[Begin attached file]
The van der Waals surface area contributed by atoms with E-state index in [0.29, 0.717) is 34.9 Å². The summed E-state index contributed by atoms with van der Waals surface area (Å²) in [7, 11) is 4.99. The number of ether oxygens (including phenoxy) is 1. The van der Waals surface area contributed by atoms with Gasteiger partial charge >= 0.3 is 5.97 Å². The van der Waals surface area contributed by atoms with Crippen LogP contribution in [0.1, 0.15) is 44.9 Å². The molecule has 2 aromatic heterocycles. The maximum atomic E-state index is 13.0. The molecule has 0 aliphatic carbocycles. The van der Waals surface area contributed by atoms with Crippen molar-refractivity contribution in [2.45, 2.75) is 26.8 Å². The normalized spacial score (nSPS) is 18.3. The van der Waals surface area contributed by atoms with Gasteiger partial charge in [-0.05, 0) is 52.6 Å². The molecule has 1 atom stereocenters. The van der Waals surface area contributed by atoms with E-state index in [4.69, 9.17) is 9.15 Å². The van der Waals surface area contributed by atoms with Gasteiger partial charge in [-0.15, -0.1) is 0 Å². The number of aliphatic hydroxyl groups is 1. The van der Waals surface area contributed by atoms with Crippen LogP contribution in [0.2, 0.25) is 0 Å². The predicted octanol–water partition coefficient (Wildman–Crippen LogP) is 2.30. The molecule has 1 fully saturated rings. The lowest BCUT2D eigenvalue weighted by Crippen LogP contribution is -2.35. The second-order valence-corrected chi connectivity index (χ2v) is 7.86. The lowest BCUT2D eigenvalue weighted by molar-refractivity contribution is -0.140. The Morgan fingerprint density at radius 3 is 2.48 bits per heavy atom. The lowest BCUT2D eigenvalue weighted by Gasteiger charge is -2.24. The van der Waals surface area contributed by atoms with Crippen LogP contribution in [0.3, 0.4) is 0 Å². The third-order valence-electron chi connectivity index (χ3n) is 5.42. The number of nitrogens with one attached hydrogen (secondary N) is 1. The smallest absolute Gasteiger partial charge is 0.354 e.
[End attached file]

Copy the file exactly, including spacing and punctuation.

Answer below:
The van der Waals surface area contributed by atoms with E-state index in [0.29, 0.717) is 34.9 Å². The summed E-state index contributed by atoms with van der Waals surface area (Å²) in [7, 11) is 4.99. The number of ether oxygens (including phenoxy) is 1. The van der Waals surface area contributed by atoms with Gasteiger partial charge >= 0.3 is 5.97 Å². The van der Waals surface area contributed by atoms with Crippen LogP contribution in [0.1, 0.15) is 44.9 Å². The molecule has 2 aromatic heterocycles. The maximum atomic E-state index is 13.0. The molecule has 0 aliphatic carbocycles. The van der Waals surface area contributed by atoms with Crippen molar-refractivity contribution in [2.45, 2.75) is 26.8 Å². The normalized spacial score (nSPS) is 18.3. The van der Waals surface area contributed by atoms with Gasteiger partial charge in [-0.05, 0) is 52.6 Å². The molecule has 1 atom stereocenters. The van der Waals surface area contributed by atoms with E-state index in [4.69, 9.17) is 9.15 Å². The van der Waals surface area contributed by atoms with Gasteiger partial charge in [-0.15, -0.1) is 0 Å². The number of aliphatic hydroxyl groups is 1. The van der Waals surface area contributed by atoms with Crippen LogP contribution in [0.2, 0.25) is 0 Å². The predicted octanol–water partition coefficient (Wildman–Crippen LogP) is 2.30. The molecule has 1 fully saturated rings. The lowest BCUT2D eigenvalue weighted by Crippen LogP contribution is -2.35. The second-order valence-corrected chi connectivity index (χ2v) is 7.86. The lowest BCUT2D eigenvalue weighted by molar-refractivity contribution is -0.140. The Morgan fingerprint density at radius 3 is 2.48 bits per heavy atom. The lowest BCUT2D eigenvalue weighted by Gasteiger charge is -2.24. The van der Waals surface area contributed by atoms with Crippen LogP contribution in [0.3, 0.4) is 0 Å². The third-order valence-electron chi connectivity index (χ3n) is 5.42. The number of nitrogens with one attached hydrogen (secondary N) is 1. The smallest absolute Gasteiger partial charge is 0.354 e.